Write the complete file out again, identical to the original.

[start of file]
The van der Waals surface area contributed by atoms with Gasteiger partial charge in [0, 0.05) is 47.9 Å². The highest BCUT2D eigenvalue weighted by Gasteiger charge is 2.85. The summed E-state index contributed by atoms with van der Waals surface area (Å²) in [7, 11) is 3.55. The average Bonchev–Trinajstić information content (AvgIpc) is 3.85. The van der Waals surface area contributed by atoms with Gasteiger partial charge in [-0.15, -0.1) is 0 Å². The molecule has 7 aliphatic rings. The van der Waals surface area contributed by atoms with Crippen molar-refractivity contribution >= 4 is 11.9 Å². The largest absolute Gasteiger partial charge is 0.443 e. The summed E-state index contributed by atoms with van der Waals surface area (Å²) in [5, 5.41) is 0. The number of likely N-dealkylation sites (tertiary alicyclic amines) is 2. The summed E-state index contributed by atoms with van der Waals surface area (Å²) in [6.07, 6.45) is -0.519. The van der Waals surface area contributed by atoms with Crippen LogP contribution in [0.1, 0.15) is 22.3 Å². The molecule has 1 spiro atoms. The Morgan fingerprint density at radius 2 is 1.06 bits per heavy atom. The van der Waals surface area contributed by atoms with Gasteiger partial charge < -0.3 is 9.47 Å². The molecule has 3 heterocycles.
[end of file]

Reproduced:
The van der Waals surface area contributed by atoms with Gasteiger partial charge in [0, 0.05) is 47.9 Å². The highest BCUT2D eigenvalue weighted by Gasteiger charge is 2.85. The summed E-state index contributed by atoms with van der Waals surface area (Å²) in [7, 11) is 3.55. The average Bonchev–Trinajstić information content (AvgIpc) is 3.85. The van der Waals surface area contributed by atoms with Gasteiger partial charge in [-0.15, -0.1) is 0 Å². The molecule has 7 aliphatic rings. The van der Waals surface area contributed by atoms with Crippen molar-refractivity contribution >= 4 is 11.9 Å². The largest absolute Gasteiger partial charge is 0.443 e. The summed E-state index contributed by atoms with van der Waals surface area (Å²) in [5, 5.41) is 0. The number of likely N-dealkylation sites (tertiary alicyclic amines) is 2. The summed E-state index contributed by atoms with van der Waals surface area (Å²) in [6.07, 6.45) is -0.519. The van der Waals surface area contributed by atoms with Crippen LogP contribution in [0.1, 0.15) is 22.3 Å². The molecule has 1 spiro atoms. The Morgan fingerprint density at radius 2 is 1.06 bits per heavy atom. The van der Waals surface area contributed by atoms with Gasteiger partial charge < -0.3 is 9.47 Å². The molecule has 3 heterocycles.